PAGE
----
By Andrea Paterson
I remember Christmas as a child as a time of extraordinary magic. Even now when the lights go up and the carols begin I experience an almost unbearable excitement. I also see that the magic associated with the holidays has hard working magicians behind it. Parents, and often mothers in particular, have a heavy burden to bear during the holiday season. Creating a winter wonderland is no easy task and being faced with a laundry list of chores, visits, decorating, hosting, cooking, gift wrapping, shopping, and weaving the mystery and mythology that makes the holidays special for our children can take a serious toll. For those parents who are suffering from postpartum depression and anxiety the holidays can be downright daunting.
Self care is a key component of the healing process promoted by the Pacific Post Partum Support Society, and during the holidays it is especially important to return to some basic self care practices to get you through. Here are some tips for making it through the season in one piece, and perhaps even getting a chance to enjoy it!
- My group facilitator at PPPSS, Shealagh, gave us some simple but profound advice when it came to event planning—Plan the event but not the outcome. I have tried to make this a personal mantra. We often get caught up in our expectations. We want to see the joy on someone’s face when they open our gift; we want our family dinners to be a perfect scene of domestic bliss; we want to host a party that people remember for years to come. But in reality we can’t control the outcome of our carefully laid plans. Things go wrong, plans change at the last minute, and sometimes things go better than expected. The key thing is to let go of our expectations, make the best plans we can, hope for the best and then let what happens happen. It’s an exercise in mindfulness where the goal is to take what comes in the moment for what it is, without judgement, and without comparing to an imagined ideal. It’s an excellent practice for the holidays.
- Don’t expect people to read your mind. We want our friends, family, and partners to know exactly what we need or want in any given moment. We expect partners especially to be able to pick out a perfect gift and know what to do to make the holidays special for us. The problem is that it can set us up for disappointment when they, in fact, have no idea what will make us happy. It’s not always realistic to expect a partner or other family member to know what we want or need the most, so as part of your self care practice you can try outright telling them! Try picking one thing that would really make your holiday special. Maybe it’s having a family snow shoe outing. Maybe its getting a particular gift, or finding time to watch a treasured holiday movie. Whatever it is, just ask for it and then enjoy it thoroughly without being resentful that you had to spell it out. Our loved ones aren’t mind readers, as much as we wish they were.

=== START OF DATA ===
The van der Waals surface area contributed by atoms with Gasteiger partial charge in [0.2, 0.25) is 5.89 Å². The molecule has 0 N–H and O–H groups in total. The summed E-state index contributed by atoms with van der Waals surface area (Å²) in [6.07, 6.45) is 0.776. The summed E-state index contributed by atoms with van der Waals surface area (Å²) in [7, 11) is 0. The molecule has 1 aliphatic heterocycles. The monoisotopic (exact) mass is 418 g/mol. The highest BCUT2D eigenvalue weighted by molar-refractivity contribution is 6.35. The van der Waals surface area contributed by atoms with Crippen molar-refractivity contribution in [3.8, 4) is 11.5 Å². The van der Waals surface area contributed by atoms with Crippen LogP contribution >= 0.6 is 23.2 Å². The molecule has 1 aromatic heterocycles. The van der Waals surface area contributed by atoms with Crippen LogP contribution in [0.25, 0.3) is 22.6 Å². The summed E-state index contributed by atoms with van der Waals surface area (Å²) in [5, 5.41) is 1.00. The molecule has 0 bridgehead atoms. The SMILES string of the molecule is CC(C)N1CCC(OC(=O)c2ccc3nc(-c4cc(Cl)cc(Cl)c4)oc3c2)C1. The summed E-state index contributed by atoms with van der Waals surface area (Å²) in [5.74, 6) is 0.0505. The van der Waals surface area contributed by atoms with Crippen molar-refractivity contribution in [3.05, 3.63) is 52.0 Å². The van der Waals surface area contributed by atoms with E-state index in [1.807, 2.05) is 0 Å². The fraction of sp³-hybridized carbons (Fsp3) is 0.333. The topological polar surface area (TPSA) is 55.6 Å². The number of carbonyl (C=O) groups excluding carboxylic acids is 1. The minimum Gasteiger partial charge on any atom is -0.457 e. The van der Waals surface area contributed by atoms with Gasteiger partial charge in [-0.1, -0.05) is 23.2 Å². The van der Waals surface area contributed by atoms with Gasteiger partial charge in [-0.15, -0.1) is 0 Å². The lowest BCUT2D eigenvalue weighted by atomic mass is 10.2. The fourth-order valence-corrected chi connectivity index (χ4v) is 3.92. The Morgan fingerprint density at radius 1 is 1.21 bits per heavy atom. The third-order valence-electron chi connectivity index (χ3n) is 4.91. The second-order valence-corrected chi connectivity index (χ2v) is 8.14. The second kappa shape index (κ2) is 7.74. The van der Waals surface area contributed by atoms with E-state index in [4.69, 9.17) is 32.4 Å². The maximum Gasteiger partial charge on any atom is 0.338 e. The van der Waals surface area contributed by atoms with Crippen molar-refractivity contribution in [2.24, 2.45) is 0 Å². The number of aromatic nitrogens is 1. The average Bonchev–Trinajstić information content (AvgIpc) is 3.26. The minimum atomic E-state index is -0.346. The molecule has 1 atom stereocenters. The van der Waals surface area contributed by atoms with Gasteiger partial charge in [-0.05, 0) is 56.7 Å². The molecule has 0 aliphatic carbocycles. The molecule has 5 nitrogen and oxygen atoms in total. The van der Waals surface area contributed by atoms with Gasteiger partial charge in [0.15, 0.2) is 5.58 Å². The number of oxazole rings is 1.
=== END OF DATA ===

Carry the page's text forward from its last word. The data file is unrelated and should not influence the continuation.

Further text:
- Be sure to take some time out to be alone and enjoy the aspects of the holidays that are most wondrous for you. I make sure to head out to the craft fairs and Christmas markets (without my child!) every year. Go somewhere alone. Sit in a coffee shop with some apple cider and a book. The holidays are busy and frequently overscheduled. Make sure you schedule in some alone time to rest and recharge. Even if its just having a bath or getting into bed early.
- If you’re beyond the bulk of your postpartum issues, remember that the holidays may be a trigger for old symptoms and habits. Watch for signs of anxiety or faltering mood. Be ready to pick up the old self care techniques that worked best for you in the midst of your postpartum journey. Try making a list of your top five self care practices and post it somewhere so you have a plan in place if things start to slide.
- Set limits. You don’t have to do it all. Your partner can probably bake some of the cookies. You can probably get away with fewer decorations, fewer gifts, and fewer outings. This year I want to think very carefully about what is essential to the enjoyment of the holidays and be careful not to overdo it.
- Don’t be afraid to let some darkness in. My final tip is about the inevitability of darkness during the holidays. As we approach the darkest day of the year and all the associated festivities I like to remember that its normal for some emotional darkness to emerge as well. The holidays are a deeply emotional time and for many people loneliness, grief, loss, and isolation are a reality. It’s okay to mourn over the holidays. It’s okay to be sad, it’s okay to revisit past griefs and invite in the pain that comes with being apart from those we love. The darkness of winter feels like the right time, symbolically, to nurse those griefs. They can be a part of your holiday ritual and just as we light fires in our hearths to chase away the winter chill, its a good time of year to return to the self care practices that will light a fire in your heart to make the darkness bearable. Share with friends you trust, write in your journal, honour whatever darkness comes and let it exist next to the joy.